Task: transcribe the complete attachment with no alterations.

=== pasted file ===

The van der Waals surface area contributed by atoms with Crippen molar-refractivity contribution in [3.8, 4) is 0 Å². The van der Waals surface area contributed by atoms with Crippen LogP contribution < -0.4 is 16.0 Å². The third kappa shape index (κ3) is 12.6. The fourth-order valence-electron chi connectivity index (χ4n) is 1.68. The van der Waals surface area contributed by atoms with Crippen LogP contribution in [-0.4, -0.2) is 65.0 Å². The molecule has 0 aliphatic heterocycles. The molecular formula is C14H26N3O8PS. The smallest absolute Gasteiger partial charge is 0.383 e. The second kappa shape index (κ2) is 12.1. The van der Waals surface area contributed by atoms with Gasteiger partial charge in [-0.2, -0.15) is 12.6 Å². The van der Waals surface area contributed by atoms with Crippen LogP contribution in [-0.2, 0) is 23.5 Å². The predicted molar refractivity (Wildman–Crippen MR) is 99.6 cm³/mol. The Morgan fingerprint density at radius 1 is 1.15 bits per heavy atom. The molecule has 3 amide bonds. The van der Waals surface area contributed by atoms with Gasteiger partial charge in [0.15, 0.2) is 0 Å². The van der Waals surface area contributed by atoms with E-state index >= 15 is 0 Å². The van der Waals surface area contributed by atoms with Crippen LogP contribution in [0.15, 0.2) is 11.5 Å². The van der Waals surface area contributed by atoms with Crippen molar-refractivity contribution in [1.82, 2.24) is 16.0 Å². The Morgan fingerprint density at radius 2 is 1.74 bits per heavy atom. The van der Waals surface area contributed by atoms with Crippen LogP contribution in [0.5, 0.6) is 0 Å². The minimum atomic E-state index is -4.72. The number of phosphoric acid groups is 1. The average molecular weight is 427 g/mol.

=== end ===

The van der Waals surface area contributed by atoms with Crippen molar-refractivity contribution in [3.8, 4) is 0 Å². The van der Waals surface area contributed by atoms with Crippen LogP contribution < -0.4 is 16.0 Å². The third kappa shape index (κ3) is 12.6. The fourth-order valence-electron chi connectivity index (χ4n) is 1.68. The van der Waals surface area contributed by atoms with Crippen LogP contribution in [-0.4, -0.2) is 65.0 Å². The molecule has 0 aliphatic heterocycles. The molecular formula is C14H26N3O8PS. The smallest absolute Gasteiger partial charge is 0.383 e. The second kappa shape index (κ2) is 12.1. The van der Waals surface area contributed by atoms with Gasteiger partial charge in [-0.2, -0.15) is 12.6 Å². The van der Waals surface area contributed by atoms with Crippen LogP contribution in [-0.2, 0) is 23.5 Å². The predicted molar refractivity (Wildman–Crippen MR) is 99.6 cm³/mol. The Morgan fingerprint density at radius 1 is 1.15 bits per heavy atom. The molecule has 3 amide bonds. The van der Waals surface area contributed by atoms with Gasteiger partial charge in [0.15, 0.2) is 0 Å². The van der Waals surface area contributed by atoms with E-state index >= 15 is 0 Å². The van der Waals surface area contributed by atoms with Crippen LogP contribution in [0.15, 0.2) is 11.5 Å². The van der Waals surface area contributed by atoms with Crippen molar-refractivity contribution in [1.82, 2.24) is 16.0 Å². The Morgan fingerprint density at radius 2 is 1.74 bits per heavy atom. The van der Waals surface area contributed by atoms with Crippen LogP contribution in [0.5, 0.6) is 0 Å². The minimum atomic E-state index is -4.72. The number of phosphoric acid groups is 1. The average molecular weight is 427 g/mol.